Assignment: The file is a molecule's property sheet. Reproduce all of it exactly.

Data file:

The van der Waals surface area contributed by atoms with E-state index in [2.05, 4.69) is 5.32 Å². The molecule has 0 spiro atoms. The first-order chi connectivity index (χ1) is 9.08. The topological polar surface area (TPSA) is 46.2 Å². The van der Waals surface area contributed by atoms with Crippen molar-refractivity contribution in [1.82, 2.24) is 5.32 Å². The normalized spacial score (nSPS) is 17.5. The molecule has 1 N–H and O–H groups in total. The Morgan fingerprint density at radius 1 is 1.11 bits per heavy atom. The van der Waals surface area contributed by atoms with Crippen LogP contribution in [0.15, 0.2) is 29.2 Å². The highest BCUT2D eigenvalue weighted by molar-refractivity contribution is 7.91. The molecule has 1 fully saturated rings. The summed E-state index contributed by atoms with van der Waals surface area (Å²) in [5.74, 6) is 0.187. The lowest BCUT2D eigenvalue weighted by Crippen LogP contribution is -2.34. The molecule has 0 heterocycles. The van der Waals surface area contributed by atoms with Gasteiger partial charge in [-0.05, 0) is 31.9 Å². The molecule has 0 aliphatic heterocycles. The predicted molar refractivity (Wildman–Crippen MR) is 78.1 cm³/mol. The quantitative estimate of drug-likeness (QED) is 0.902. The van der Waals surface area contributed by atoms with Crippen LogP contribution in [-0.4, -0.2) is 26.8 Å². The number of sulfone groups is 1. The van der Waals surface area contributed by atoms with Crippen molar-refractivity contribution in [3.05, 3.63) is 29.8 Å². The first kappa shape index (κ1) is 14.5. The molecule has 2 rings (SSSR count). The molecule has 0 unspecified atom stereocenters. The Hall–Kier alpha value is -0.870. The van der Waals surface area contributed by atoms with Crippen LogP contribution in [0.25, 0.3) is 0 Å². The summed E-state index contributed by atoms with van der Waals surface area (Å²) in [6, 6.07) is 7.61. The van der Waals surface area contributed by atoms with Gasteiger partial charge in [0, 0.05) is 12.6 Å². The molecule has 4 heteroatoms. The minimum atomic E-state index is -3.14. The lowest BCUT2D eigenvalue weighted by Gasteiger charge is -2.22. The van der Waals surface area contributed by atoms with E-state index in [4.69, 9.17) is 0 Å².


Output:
The van der Waals surface area contributed by atoms with E-state index in [2.05, 4.69) is 5.32 Å². The molecule has 0 spiro atoms. The first-order chi connectivity index (χ1) is 9.08. The topological polar surface area (TPSA) is 46.2 Å². The van der Waals surface area contributed by atoms with Crippen molar-refractivity contribution in [1.82, 2.24) is 5.32 Å². The normalized spacial score (nSPS) is 17.5. The molecule has 1 N–H and O–H groups in total. The Morgan fingerprint density at radius 1 is 1.11 bits per heavy atom. The van der Waals surface area contributed by atoms with Crippen LogP contribution in [0.15, 0.2) is 29.2 Å². The highest BCUT2D eigenvalue weighted by molar-refractivity contribution is 7.91. The molecule has 1 fully saturated rings. The summed E-state index contributed by atoms with van der Waals surface area (Å²) in [5.74, 6) is 0.187. The lowest BCUT2D eigenvalue weighted by Crippen LogP contribution is -2.34. The molecule has 0 heterocycles. The van der Waals surface area contributed by atoms with Gasteiger partial charge in [-0.05, 0) is 31.9 Å². The molecule has 0 aliphatic heterocycles. The predicted molar refractivity (Wildman–Crippen MR) is 78.1 cm³/mol. The quantitative estimate of drug-likeness (QED) is 0.902. The van der Waals surface area contributed by atoms with Crippen LogP contribution in [-0.4, -0.2) is 26.8 Å². The number of sulfone groups is 1. The van der Waals surface area contributed by atoms with Crippen molar-refractivity contribution in [3.05, 3.63) is 29.8 Å². The first kappa shape index (κ1) is 14.5. The molecule has 2 rings (SSSR count). The molecule has 0 unspecified atom stereocenters. The Hall–Kier alpha value is -0.870. The van der Waals surface area contributed by atoms with Crippen LogP contribution in [0.25, 0.3) is 0 Å². The summed E-state index contributed by atoms with van der Waals surface area (Å²) in [6, 6.07) is 7.61. The van der Waals surface area contributed by atoms with Gasteiger partial charge in [0, 0.05) is 12.6 Å². The molecule has 4 heteroatoms. The minimum atomic E-state index is -3.14. The lowest BCUT2D eigenvalue weighted by Gasteiger charge is -2.22. The van der Waals surface area contributed by atoms with E-state index in [4.69, 9.17) is 0 Å².